But when at last he appears, draws the curtain closed behind him, and opens my computer file, I finally have him all to myself. He rests his fingers on my wrist.  He wants to know everything about me. He speaks in an ardent rush of words that make me dizzy with anticipation.

“Any chills or fever?”


“Blurred vision?”




On and on he speeds, racing to the finish.

“Cramping? Weight gain? Weight loss? Nose bleeds? Leg cramps? Changes in bowel habits? Difficulty catching your breath?

To all of his questions I answer, demurely, “No.” Doctors aren’t the only ones who know how to play hard to get. Our happiest times, though, are when there actually is something wrong with me. It’s then that he says the words I’ve been longing to hear: “You have a condition. You need a procedure.” A procedure! He’s going to give me a procedure! And then I wonder…  does he say that to all the girls?

Of course, my gynecologist is a woman.





Author's Comment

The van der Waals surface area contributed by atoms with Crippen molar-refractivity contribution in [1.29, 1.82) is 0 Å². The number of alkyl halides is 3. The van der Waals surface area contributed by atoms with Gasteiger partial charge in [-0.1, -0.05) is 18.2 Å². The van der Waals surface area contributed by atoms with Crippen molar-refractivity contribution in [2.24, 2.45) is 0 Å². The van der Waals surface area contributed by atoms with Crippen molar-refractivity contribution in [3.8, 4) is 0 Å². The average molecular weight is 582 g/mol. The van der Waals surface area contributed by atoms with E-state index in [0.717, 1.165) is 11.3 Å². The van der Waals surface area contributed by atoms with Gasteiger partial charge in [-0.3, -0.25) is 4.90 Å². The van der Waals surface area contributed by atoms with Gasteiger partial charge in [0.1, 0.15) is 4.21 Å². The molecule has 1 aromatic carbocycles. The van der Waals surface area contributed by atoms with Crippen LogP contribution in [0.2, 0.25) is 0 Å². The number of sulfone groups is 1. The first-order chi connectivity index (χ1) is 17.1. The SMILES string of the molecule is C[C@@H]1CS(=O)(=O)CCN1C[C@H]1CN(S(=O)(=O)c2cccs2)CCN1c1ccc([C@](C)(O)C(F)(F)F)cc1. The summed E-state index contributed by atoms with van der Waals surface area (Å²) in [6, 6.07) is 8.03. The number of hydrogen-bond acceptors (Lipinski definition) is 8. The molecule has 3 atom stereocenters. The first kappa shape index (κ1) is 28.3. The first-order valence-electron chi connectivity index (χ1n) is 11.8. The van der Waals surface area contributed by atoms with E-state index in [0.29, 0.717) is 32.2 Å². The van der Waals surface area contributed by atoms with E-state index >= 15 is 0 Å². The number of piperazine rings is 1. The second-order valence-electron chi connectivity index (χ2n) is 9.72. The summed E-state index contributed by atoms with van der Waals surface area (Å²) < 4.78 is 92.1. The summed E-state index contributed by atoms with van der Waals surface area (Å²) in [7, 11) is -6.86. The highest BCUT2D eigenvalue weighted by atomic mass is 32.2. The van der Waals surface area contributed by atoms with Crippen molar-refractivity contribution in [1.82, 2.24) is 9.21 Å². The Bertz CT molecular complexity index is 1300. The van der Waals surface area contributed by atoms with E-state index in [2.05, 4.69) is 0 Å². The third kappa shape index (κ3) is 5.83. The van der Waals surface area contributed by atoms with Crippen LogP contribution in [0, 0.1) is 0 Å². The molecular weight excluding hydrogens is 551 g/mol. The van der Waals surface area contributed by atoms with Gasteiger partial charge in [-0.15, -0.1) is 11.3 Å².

If this essay spoke to your condition, try “Traveling While Married,” and my best-seller, My (Middle-aged Baby Book) which made Erma Bombeck laugh out loud.


Mary-Lou Weisman started her nonfiction writing career as a journalist for a local newspaper, then as an essayist and feature writer for The New York Times, The Atlantic, and other national magazines. She has taught memoir and personal essay writing as an adjunct professor at The New School and currently at our local library. Ultimately she abandoned magazine writing in favor of writing books. She thinks of herself primarily as a satirist, although two of her five published books are as serious as she knows how to be.

Mary Beth O’Connor is a writer and painter whose fiction has recently appeared in Persimmon Tree. Her writings have been published in Minerva Rising, The Healing Muse, Blueline, and others. She illustrated her elderly friend’s book of poems Food for Thought, and has written and illustrated three children’s books.


  1. You can see how far behind I am in emails! I left my job in September and now have time to get caught up. I really enjoyed this story – so very clever and warm. I am going to send the link immediately to my sister who’s a retired nurse. I know she’ll get a real kick out of it. Thank you, Mary-Lou!

  2. What a wry and funny take on what we all experience as we age! I thoroughly enjoyed reading this.